Divorce: Things You Need to Stop Fighting About #2- Co-Parenting
August 18, 2016
The bottom line is this: you are getting divorced your kids are not. Kids are not property or a tool to use in negotiation. It’s likely that a part of the reason for your pending divorce is related to parenting disagreements. In the midst of the hurt and other emotions during this difficult time sometimes even the most devoted and well-intentioned parent can slip up and drag their kids into it. Even after a peaceful split, co-parenting can be frustrating and exhausting.
I know, I know. You know best. I feel the same way. Just ask my husband. Here’s the thing though, you both think you know best and when you refuse to work together to parent, the court will step in and decide for you. Would you rather have a third party tell you how to raise your kids? In a divorce with kids, the court’s primary concern is what is in the best interests of the children. Unless it directly relates to the well being of your child, your desires are always secondary to your children’s needs. Generally speaking, it is in the best interests of your children that both parents be involved in their lives in some form of co-parenting. Of course that is not always the case. Some parents are actually unfit; however, “unfit” is not based on your opinion. Unfitness is determined by the court and without serious justification, a court is not going to deem a parent unfit. Parenting your children is a fundamental right. The court does not take that right away easily and in Arkansas child custody the presumption is that both parents are fit to care for their children.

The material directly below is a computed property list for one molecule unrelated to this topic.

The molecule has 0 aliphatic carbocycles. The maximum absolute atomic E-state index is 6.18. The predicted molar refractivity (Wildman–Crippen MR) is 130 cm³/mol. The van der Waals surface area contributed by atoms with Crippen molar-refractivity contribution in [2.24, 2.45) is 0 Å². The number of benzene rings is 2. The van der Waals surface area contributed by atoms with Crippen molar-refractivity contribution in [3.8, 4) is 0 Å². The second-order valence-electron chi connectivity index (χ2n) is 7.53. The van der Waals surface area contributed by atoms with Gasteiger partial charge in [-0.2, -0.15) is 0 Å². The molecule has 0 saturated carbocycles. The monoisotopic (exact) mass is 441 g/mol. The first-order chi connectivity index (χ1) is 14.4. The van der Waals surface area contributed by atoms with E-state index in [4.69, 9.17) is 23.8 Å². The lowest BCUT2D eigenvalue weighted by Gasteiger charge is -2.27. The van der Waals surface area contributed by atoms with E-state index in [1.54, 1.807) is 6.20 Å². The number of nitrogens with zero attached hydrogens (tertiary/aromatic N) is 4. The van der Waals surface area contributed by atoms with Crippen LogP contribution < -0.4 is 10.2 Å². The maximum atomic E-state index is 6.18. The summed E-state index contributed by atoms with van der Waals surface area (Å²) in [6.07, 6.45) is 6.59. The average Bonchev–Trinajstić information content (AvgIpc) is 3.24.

Here are some tips for co-parenting:
1. Put your kids needs first. It may be hard to set aside your hurt or anger toward the other parent but for your child’s happiness, security, and overall well being it is important to do so. It is also important not to talk negatively to your child about their other parent or discuss conflicts in front of your child.
2. Do not place your child in the middle of a dispute. Talk directly to the other parent. Divorce is hard on your children too and it’s your job to be mature adults and not drag them into conflict with back and forth between the two of you. Your negativity toward the other parent should not affect the relationship between your child and the other parent.
3. Communicate with each other! Communication is key for a good co-parenting relationship. If you are truly focusing on your kids you will leave your own issues and conflicts out of your co-parenting relationship. Be direct, focus on the child and the issue, and don’t be confrontational in your communications. For instance, don’t say “You need to do x,y,z…”, instead say “Can we consider this or that…”
4. Create a game plan. You should work together to create general guidelines but your parenting style does not have to be identical. However, the big stuff, like prohibited activities and homework should be consistent. Also, please enforce punishments and consequences given by the other parent. This unity will help you to provide consistency for your child.
Respect, compromise, and communication go a long way and will make a difficult situation easier on you and your children. There are always going to be disagreements; however, stay calm, focus on your children, and don’t sweat the small stuff.
Contact us to create a headache-free parenting plan.